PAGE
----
Salmon with Grape and Walnut Salsa? Yes, please! Even if you don’t deal with chronic pain, you’ll love these fast, healthful recipes.
Ed Anderson

Travel

8) Crossroads Hotel

Kansas City’s Crossroads Arts District finally has the hotel to match its cool cred. Weekend yoga? Check. Rooftop cocktails and a four-story industrial-chic lobby? Check, check... go check in now.

Crossroads Hotel lobby
Courtesy of Crossroads Hotel

9) Food-hall craze

Modern food halls are hardly new. But they’re now officially everywhere. Two of our favorite newcomers:

Inner Rail, Omaha Brooklyn chef Akhtar Nawab curated the nine vendors and one sweet bar. They moved onto a former horse track site in Omaha’s Aksarben neighborhood (say it backward). We bet our taste buds on ACTQ tacos, Maharani Indian Kitchen and The Backstretch bar’s negroni on tap.

Sherman Phoenix, Milwaukee In 2018, The Next Level Vegans and other food spots set up shop in an old bank in northwest Milwaukee. The project strategically supports entrepreneurs of color (with biz mentorship and coaching) and houses more than 20 start-ups.

10) 150 years of Cedar Point

From Timothy Meinch, travel editor

When I was growing up in northern Ohio, taking a loop on a Cedar Point coaster was a veritable right of passage. This spring, Ohio’s Roller Coaster Capital of the World in Sandusky celebrates 150 years. For the sesquicentennial, nightly parties (June 12–August 16) will include performers, floats and an original score. Online sweepstakes are live now for 150 coaster fans to win a lifetime pass for themselves and three friends.

Cedar Point has never pumped the brakes on building first-of- its-kind rides. The Corkscrew opened in 1976 as the world’s first three-inversion coaster.
Kevin J. Miyazaki/Redux

Food

11) Cyclops Bakeshop

Hungry for a cookie that looks like an avocado? Or a LaCroix can? How about a grill with itty-bitty burgers and brats? Kara Bolt is your gal. She owns Cyclops, a bakery that sells brilliantly decorated vegan sugar cookies in Grand Rapids, Michigan. Bolt tested 20-plus formulas to perfect her egg- and dairy-free recipe, and she makes her own custom cutters. There’s no brick-and-mortar (yet), so follow @cyclopsbakeshop for her market schedule—and fistfuls of whimsical cookies in your feed.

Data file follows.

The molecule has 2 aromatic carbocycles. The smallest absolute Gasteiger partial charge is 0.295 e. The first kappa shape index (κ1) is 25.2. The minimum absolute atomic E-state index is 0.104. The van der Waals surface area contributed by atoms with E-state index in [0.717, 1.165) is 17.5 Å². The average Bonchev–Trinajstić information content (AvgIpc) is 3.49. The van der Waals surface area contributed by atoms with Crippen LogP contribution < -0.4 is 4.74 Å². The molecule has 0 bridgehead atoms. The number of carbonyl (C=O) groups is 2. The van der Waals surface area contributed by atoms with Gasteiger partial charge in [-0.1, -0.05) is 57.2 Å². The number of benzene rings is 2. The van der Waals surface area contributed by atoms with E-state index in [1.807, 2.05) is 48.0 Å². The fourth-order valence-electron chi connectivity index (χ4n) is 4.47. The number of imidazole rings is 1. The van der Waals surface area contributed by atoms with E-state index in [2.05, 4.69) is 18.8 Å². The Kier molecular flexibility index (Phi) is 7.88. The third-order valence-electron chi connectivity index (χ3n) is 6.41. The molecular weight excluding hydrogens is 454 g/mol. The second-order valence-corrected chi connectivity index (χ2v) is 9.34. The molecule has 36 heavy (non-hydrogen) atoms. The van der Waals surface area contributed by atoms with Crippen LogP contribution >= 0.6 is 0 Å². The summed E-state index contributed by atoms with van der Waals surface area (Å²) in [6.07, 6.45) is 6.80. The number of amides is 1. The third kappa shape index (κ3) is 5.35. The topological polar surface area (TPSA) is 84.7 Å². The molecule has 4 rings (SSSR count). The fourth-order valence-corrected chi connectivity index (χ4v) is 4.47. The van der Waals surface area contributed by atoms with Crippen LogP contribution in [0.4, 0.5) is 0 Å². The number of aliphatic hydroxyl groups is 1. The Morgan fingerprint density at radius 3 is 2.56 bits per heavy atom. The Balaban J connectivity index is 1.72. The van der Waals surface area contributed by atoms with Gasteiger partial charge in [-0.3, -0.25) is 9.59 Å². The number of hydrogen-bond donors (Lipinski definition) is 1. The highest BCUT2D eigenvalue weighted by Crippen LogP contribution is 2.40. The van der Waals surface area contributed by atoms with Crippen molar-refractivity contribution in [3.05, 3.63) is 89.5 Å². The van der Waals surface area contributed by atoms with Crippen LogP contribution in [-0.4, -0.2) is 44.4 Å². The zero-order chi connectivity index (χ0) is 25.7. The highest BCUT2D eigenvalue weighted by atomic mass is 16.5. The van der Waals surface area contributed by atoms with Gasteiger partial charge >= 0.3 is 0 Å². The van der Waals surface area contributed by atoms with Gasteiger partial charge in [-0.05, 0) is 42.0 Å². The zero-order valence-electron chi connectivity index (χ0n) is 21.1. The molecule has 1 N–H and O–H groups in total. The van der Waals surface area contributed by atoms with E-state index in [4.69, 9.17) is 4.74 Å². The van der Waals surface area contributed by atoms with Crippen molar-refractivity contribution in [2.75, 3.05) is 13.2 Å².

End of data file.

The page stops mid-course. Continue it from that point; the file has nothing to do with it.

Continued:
Plant-based in every sense—Kara Bolt's sugar cookies are all vegan.
Courtesy of Cyclops Bakeshop

12) Peeler power

OXO Good Grips Three-Piece Assorted Prep Peeler Set, with straight, serrated and julienne blades. $15.

Courtesy of OXO

“Ergonomic. Petite. And sooo sharp! My love for OXO’s new veggie peelers is real." -Hannah Agran, executive editor

13) Honey do

There’s local honey. And then there’s Ames Farm single-source honey, with each jar dated and traced to a specific Minnesota hive and nectar source, such as basswood, dandelion or fall wildflowers. Variety packs of the tiny jars make adorable gifts. From $14.

Jason Donnelly

14) Follow: The Leek and the Carrot

Lauren Rudersdorf calls herself the Leek. Her husband, Kyle, is the Carrot. Together, they grow organic veggies at Raleigh’s Hillside Farm in southern Wisconsin. Rudersdorf’s blog and Instagram are a treat—full of ebullient selfies, seasonal recipes, regional travel inspo, and wry honesty about the joys and challenges of farming, self-care and marriage.

The Leek and The Carrot
Lauren Rudersdorf